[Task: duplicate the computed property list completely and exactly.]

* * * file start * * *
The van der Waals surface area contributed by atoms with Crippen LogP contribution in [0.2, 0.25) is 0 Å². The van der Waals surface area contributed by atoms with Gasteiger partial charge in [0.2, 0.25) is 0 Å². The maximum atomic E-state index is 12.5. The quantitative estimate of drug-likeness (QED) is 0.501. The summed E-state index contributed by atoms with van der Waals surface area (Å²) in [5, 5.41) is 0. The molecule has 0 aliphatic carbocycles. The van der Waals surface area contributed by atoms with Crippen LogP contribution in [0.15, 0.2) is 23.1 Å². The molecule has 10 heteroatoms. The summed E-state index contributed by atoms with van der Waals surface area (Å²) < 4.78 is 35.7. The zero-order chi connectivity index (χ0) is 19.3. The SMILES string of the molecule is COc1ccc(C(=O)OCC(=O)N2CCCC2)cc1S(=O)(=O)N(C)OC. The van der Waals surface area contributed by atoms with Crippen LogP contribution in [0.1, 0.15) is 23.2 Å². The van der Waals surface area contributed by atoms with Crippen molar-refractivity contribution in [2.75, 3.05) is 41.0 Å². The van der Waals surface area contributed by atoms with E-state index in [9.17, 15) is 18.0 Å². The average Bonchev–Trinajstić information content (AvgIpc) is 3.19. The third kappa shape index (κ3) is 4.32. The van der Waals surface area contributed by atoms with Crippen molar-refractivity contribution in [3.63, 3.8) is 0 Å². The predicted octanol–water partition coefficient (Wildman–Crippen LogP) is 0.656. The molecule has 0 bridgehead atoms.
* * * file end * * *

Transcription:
The van der Waals surface area contributed by atoms with Crippen LogP contribution in [0.2, 0.25) is 0 Å². The van der Waals surface area contributed by atoms with Gasteiger partial charge in [0.2, 0.25) is 0 Å². The maximum atomic E-state index is 12.5. The quantitative estimate of drug-likeness (QED) is 0.501. The summed E-state index contributed by atoms with van der Waals surface area (Å²) in [5, 5.41) is 0. The molecule has 0 aliphatic carbocycles. The van der Waals surface area contributed by atoms with Crippen LogP contribution in [0.15, 0.2) is 23.1 Å². The molecule has 10 heteroatoms. The summed E-state index contributed by atoms with van der Waals surface area (Å²) < 4.78 is 35.7. The zero-order chi connectivity index (χ0) is 19.3. The SMILES string of the molecule is COc1ccc(C(=O)OCC(=O)N2CCCC2)cc1S(=O)(=O)N(C)OC. The van der Waals surface area contributed by atoms with Crippen LogP contribution in [0.1, 0.15) is 23.2 Å². The van der Waals surface area contributed by atoms with Crippen molar-refractivity contribution in [2.75, 3.05) is 41.0 Å². The van der Waals surface area contributed by atoms with E-state index in [9.17, 15) is 18.0 Å². The average Bonchev–Trinajstić information content (AvgIpc) is 3.19. The third kappa shape index (κ3) is 4.32. The van der Waals surface area contributed by atoms with Crippen molar-refractivity contribution in [3.63, 3.8) is 0 Å². The predicted octanol–water partition coefficient (Wildman–Crippen LogP) is 0.656. The molecule has 0 bridgehead atoms.